branch, but we should be able to make subsequent releases on the branch
(e.g. 1.9.1, 1.9.2, etc) if we want.
   
I think the real problem here is that the current policy is either not documented, or is inadequately documented. Please pick a policy and stick with it, but describe it somewhere in the release guide or in the new 'Developer Policy' section.

Agreed.

I think having a sub-release branch makes sense for dot releases.

3) The only changes in the llvm release_19 branch is the removal of DSA
and (maybe) some minor autoconf changes. I did this to ease merges on
DSA between the release_19 branch and mainline of the llvm-poolalloc CVS
module.
   
Regardless of the policy, I don't think this is acceptable. Your stated goal for the release_19 branch is for it to be a host for 1.9.1. Removing an entire library does not sound like a ".1" change. If you wanted to do this, having a separate branch would make sense, instead of taking over the 'release' branch.

Okay.

I don't care about correcting this for the 1.9 release, and I don't really think that overloading RELEASE_19 and release_19 is a good idea, but please work together and figure out a policy that makes sense.

Switching to another naming convention might be a good idea; it seems it's causing confusion.

Since Tanya is the release manager now, I'll defer to her judgement. If you'd like me to draft up the conventions I used, please let me know.

-- John T.

I did not realize that you guys were checking in changes to the release_19
branch. I have to disagree with this as release_19 is supposed to match
the release 1.9 that we have on our website. This release has been tested
on all platforms (that we support) and by changing the files in CVS I can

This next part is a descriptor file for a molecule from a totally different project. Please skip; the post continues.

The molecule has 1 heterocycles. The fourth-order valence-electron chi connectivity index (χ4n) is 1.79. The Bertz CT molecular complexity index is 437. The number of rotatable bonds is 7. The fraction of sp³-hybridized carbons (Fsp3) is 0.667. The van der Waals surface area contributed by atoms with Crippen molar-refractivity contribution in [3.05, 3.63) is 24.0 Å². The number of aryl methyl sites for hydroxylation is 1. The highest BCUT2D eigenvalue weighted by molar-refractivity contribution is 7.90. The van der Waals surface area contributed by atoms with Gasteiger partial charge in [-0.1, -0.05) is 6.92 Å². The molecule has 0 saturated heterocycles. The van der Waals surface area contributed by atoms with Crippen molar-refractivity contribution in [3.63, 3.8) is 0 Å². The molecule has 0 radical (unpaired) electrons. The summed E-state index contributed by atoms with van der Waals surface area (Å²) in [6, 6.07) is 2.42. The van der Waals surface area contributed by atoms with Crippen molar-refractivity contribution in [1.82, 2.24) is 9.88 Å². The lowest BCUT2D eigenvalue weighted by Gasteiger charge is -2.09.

no longer guarantee that same level of quality if someone checks out
release_19. We do allow and suggest that people check out the release_19
from CVS (in the Getting Started Guide) so they should be getting the same
files as in the tar.

I don't believe I've changed any policy that we've had (at least, not
significantly), and I think you may misunderstand what I am changing and
where I'm making the changes.

Ok. I think there are 2 issues here.

First, I was not aware that I was to tag the release branch as it wasn't a part of the how to release LLVM document. So thats is my mistake. Since we had never done X.X.X releases (lets call them subreleases) it never became an issue. In the future, we may decide to do this, so you are right that it makes sense to tag the release branch and work from there. I think we need to figure out how we want to do this as RELEASE_19 may be a bit confusing since its the same as the release branch name. We should also discuss if we are branching off the branch for subreleases. Hopefully that made sense.

Second, for the subreleases we should only be checking in critical patches. This is where it gets a bit tricky because we have no formal policy in place as to what is deemed critical because we have never had a need to do subreleases. I think it would be better if the pool-alloc team had a branch off the release branch to do your development. That way you can make any changes you wish and merge in any patches you wish without having to have them "formally" approved (whatever the LLVM team defines that to be).

What do you think?

-Tanya

I don't care about correcting this for the 1.9 release, and I don't really
think that overloading RELEASE_19 and release_19 is a good idea, but
please work together and figure out a policy that makes sense.

Switching to another naming convention might be a good idea; it seems
it's causing confusion.

I agree.

Since Tanya is the release manager now, I'll defer to her judgement. If
you'd like me to draft up the conventions I used, please let me know.

I propose that Tanya write up a summary of the 'rules' and pick a naming convention, sending it to this list. That way she can get feedback from you (and others) and the wording can be folded into the new Developer Policy doc.

Sound reasonable Tanya?

Isn't it great that LLVM is growing to the point where people care about these things? :slight_smile:

-Chris